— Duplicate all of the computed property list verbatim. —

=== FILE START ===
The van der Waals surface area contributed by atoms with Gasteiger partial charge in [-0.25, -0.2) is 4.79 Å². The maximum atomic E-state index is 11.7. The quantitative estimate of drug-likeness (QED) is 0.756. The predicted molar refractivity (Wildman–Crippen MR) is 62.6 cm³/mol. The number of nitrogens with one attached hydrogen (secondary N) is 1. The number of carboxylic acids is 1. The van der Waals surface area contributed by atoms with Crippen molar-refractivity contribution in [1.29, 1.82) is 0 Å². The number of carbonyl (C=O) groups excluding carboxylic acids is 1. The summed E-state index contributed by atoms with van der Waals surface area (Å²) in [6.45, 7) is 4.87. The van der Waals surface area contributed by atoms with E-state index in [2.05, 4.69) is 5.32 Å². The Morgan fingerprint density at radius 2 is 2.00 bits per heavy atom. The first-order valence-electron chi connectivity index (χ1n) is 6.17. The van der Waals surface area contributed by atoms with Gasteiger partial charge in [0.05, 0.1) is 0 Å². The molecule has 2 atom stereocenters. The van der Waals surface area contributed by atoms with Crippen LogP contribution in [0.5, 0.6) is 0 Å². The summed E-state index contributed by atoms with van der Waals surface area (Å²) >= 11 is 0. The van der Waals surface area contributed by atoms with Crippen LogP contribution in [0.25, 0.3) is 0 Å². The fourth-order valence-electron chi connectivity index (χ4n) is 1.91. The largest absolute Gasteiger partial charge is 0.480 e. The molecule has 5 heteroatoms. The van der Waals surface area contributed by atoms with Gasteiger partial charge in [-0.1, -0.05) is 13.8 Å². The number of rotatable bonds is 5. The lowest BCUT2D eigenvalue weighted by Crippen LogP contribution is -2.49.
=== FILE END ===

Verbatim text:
The van der Waals surface area contributed by atoms with Gasteiger partial charge in [-0.25, -0.2) is 4.79 Å². The maximum atomic E-state index is 11.7. The quantitative estimate of drug-likeness (QED) is 0.756. The predicted molar refractivity (Wildman–Crippen MR) is 62.6 cm³/mol. The number of nitrogens with one attached hydrogen (secondary N) is 1. The number of carboxylic acids is 1. The van der Waals surface area contributed by atoms with Crippen molar-refractivity contribution in [1.29, 1.82) is 0 Å². The number of carbonyl (C=O) groups excluding carboxylic acids is 1. The summed E-state index contributed by atoms with van der Waals surface area (Å²) in [6.45, 7) is 4.87. The van der Waals surface area contributed by atoms with E-state index in [2.05, 4.69) is 5.32 Å². The Morgan fingerprint density at radius 2 is 2.00 bits per heavy atom. The first-order valence-electron chi connectivity index (χ1n) is 6.17. The van der Waals surface area contributed by atoms with Gasteiger partial charge in [0.05, 0.1) is 0 Å². The molecule has 2 atom stereocenters. The van der Waals surface area contributed by atoms with Crippen LogP contribution in [0.5, 0.6) is 0 Å². The summed E-state index contributed by atoms with van der Waals surface area (Å²) >= 11 is 0. The van der Waals surface area contributed by atoms with Crippen LogP contribution in [0.25, 0.3) is 0 Å². The fourth-order valence-electron chi connectivity index (χ4n) is 1.91. The largest absolute Gasteiger partial charge is 0.480 e. The molecule has 5 heteroatoms. The van der Waals surface area contributed by atoms with Gasteiger partial charge in [-0.1, -0.05) is 13.8 Å². The number of rotatable bonds is 5. The lowest BCUT2D eigenvalue weighted by Crippen LogP contribution is -2.49.